In other words, it worked in their computer simulation with perfect information - but in the real world, no one has perfect information. With asymptomatic transmission, no one really knows how many people have been infected already, and as a new disease, just why some people fall sick and others don't is still being investigated. 

It's also not known yet if recovering from the virus even confers immunity  - there have been reports of people contracting the virus a second time. It's also not known what percentage of the population need to be immune to achieve herd immunity - it's different for each virus.

"If immunity is not perfect, and there is a moderate to high chance of reinfection, then prospects for achieving herd immunity via natural infection are slim," the scientists said.

Some countries which managed to suppress massive outbreaks earlier this year are now experiencing second waves - Spain and Italy in particular. Neither are yet to enact the same kind of stringent lockdowns they did in April. The UK never completely stopped transmission, but reduced it by about 90 percent between April and July - it's now back up to where it was at the height of the first wave.

"Given the potentially long wait until a vaccine is available, the UK government appears to have considered following Sweden's example and attempt to achieve herd immunity in the country."

Despite the ever-increasing speed of the virus' spread, deaths thankfully haven't quite kept up - a number of reasons have been given for this, including better understanding of how to treat the disease and a higher proportion of young people being infected this time around.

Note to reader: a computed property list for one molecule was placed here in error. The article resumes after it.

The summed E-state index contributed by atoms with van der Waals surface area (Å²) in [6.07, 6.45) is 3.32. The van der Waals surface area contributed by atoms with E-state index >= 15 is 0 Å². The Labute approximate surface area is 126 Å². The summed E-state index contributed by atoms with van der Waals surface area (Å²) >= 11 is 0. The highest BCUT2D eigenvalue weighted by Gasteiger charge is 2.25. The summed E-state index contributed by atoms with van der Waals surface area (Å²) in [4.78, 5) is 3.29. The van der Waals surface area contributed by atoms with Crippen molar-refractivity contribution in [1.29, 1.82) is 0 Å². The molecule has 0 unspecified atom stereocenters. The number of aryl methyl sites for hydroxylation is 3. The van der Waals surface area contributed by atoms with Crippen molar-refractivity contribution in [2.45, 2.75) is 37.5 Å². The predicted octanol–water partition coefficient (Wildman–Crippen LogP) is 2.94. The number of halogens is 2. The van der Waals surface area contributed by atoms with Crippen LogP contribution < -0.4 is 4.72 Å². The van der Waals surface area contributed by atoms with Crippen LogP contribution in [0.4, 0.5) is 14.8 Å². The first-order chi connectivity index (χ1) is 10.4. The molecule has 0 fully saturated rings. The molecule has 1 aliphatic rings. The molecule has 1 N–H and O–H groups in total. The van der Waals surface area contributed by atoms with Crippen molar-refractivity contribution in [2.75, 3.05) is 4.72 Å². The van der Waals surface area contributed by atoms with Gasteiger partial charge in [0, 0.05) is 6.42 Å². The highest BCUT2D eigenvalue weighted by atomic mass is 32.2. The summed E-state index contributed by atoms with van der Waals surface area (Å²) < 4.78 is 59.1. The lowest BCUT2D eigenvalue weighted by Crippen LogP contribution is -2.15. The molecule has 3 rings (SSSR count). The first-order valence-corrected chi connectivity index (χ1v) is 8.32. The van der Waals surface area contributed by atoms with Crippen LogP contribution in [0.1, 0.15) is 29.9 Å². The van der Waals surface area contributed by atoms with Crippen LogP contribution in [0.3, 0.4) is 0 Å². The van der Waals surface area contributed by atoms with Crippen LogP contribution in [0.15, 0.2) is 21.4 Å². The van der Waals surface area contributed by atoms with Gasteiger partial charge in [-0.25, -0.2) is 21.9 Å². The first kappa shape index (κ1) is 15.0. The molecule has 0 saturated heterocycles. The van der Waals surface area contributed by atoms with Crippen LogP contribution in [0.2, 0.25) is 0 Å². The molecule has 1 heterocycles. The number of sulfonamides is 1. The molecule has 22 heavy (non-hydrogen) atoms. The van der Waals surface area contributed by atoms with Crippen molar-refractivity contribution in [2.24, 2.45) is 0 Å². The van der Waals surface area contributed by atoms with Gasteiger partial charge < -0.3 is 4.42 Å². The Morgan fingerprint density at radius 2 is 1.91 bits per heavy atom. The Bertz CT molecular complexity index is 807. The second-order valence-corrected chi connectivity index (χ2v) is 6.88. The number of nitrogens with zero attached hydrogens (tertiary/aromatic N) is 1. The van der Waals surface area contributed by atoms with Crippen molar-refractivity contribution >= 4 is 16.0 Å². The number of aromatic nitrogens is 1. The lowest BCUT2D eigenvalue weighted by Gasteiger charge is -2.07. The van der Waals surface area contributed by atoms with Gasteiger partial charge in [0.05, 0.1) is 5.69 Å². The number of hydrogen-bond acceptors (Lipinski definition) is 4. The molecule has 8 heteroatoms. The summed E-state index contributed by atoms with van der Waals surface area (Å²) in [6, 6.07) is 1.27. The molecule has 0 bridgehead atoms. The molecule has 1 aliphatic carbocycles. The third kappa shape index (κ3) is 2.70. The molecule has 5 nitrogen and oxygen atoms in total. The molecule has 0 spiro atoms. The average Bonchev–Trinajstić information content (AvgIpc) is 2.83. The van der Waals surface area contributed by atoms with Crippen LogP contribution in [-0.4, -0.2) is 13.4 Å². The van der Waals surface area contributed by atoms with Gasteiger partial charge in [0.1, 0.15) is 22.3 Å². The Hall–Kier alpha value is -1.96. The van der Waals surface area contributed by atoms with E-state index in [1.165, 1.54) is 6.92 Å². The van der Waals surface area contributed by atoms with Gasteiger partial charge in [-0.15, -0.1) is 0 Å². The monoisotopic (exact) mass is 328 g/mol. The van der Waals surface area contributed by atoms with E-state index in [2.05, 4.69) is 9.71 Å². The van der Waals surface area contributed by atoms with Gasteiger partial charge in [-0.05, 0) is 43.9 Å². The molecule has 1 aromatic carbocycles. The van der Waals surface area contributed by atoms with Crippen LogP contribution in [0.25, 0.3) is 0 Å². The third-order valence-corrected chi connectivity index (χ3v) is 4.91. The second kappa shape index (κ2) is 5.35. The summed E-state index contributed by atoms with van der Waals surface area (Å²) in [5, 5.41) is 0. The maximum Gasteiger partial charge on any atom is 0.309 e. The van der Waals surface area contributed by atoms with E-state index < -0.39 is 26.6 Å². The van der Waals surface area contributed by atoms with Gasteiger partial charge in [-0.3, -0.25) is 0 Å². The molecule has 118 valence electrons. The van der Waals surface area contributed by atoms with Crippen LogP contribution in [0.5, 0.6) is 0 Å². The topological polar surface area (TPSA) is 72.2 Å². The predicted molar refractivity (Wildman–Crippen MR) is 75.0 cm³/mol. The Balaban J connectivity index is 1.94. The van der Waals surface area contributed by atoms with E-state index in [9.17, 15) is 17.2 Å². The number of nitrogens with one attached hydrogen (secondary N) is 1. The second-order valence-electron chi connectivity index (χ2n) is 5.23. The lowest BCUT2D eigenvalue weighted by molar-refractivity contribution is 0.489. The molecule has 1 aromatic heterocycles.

After an initial wave of deaths larger than its locked-down neighbours, Sweden managed to get its daily new case numbers down - but there are growing signs of a second wave there too. And despite their widely publicised lack of lockdown, according to Oxford University's Government Response Stringency Index - which measures how tough each country's response has been to the virus - New Zealand currently has fewer restrictions than Sweden. 

Comparing the lockdowns between Sweden, the UK, Italy, Spain and New Zealand.
Comparing the lockdowns between Sweden, the UK, Italy, Spain and New Zealand. Photo credit: Our World In Data

Sweden has had 5876 deaths compared to New Zealand's 25 - about 115 times more, when adjusted for population. 

"Our modeling confirms that suppression is possible with plausible levels of social distancing and self-isolation, consistent with experience in multiple countries," the study concluded. 

"Our research does not, however, support attempting to mitigate COVID-19 with the aim of building herd immunity... 

"Various governments have entertained the idea of achieving herd immunity through natural infection as a means of ending the long-term threat of COVID-19. This has provoked alarm in sections of the public health community. Our work confirms that this alarm is well-founded."

A number of vaccines are in development, a few of which have reached the all-important third phase of their trial - when they're injected into tens of thousands of volunteers to see if it protects them against the disease.